In my family, a good work ethic was expected of me from a very young age. My parents always stressed that anything worth having could only be achieved through hard work. As a first-generation American, this was amplified by the idea that as foreigners in this country, the only way to be successful was to work (and to work hard). Of course, they also expected me to excel at my studies, but in school, being an honor roll student was not nearly as impressive to my family as becoming a manager at my retail job.
By the time I graduated high school, my mother was raising us on her own. We were doing well, but not well enough to afford college. I decided to take a year off and work to put myself through school. I had a good job and made good money before I even graduated high school. I told myself I would work one year, save some money and go back to school. Then, before I knew it, a decade had come and gone. I had spent the last 10 years at the same job, prioritizing work over my dreams.
Unfortunately, like many people worldwide, I lost my job last March due to the pandemic. For the first time in a decade, I had the opportunity to stop and reflect on what I was doing with my life. Ten years I spent at a job that I knew I didn’t want to do for the rest of my life. It took unemployment and a pandemic to realize that while I was working hard, I wasn’t working towards my goals. I was merely working.
Thankfully, things have been going better than I could have ever imagined. I am currently back in school pursuing the career of my dreams at Northwest Vista College. After so much time off from school, I was nervous about returning, as I am sure many others are. The staff at Alamo Colleges was a big help in easing my nerves. From career counseling to finding the right online degree program for me, they encouraged me to let go of my fears and get back to pursuing my dreams. I am currently wrapping up my first semester back to school, and in eight weeks, I have learned so much. My summer courses covered everything from working with multiple Adobe programs to the basics of HTML, and I hope to use these skills to start my own business one day.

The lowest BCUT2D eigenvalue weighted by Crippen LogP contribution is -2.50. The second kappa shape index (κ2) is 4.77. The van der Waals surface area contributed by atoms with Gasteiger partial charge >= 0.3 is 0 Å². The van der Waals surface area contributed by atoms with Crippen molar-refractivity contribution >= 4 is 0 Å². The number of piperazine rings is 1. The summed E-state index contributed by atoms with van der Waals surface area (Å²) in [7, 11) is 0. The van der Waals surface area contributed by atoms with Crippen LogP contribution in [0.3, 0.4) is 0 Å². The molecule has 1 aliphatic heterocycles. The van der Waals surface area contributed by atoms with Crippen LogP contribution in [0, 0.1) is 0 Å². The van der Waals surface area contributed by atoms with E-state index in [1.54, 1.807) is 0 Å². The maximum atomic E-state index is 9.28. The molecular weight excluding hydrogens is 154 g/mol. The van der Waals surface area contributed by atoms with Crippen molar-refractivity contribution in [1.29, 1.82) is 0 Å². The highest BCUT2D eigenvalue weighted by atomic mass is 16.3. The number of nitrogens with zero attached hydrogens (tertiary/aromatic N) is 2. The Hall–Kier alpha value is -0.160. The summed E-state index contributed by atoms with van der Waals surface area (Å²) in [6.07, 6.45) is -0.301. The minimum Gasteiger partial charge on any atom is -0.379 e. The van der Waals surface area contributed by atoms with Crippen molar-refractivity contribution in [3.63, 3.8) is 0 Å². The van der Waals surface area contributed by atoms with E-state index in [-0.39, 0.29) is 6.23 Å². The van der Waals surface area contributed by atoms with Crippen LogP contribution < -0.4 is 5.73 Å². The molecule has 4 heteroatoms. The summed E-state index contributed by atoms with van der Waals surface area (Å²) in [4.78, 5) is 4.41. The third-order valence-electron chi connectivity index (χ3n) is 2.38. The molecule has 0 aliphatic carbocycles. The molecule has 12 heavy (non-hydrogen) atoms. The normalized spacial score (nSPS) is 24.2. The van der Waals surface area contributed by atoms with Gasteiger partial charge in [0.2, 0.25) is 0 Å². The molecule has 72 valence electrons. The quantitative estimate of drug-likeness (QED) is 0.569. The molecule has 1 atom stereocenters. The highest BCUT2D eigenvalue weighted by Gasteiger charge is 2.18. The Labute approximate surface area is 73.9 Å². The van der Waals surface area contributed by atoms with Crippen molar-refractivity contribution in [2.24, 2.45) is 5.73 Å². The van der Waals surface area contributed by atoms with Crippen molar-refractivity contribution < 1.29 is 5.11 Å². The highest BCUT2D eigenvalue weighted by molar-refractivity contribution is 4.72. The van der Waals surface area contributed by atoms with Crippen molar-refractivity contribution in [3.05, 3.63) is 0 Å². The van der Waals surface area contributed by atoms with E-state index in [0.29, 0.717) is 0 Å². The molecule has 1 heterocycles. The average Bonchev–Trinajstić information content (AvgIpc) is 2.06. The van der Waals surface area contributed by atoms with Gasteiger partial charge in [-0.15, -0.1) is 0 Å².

I chose to write about this topic because I know there are numerous other students in a similar situation. The world we live in instills in us that financial security is equivalent to success. I believe having a good job isn’t the same as being successful. For me, success comes from finding your purpose in life and pursuing your dreams. Therefore, to anyone who is considering returning to school or is putting it off for the “right” time, the right time is now. I’m not saying it will be easy, but I am saying it will be worth it.
By NVC Student Janeth Cruz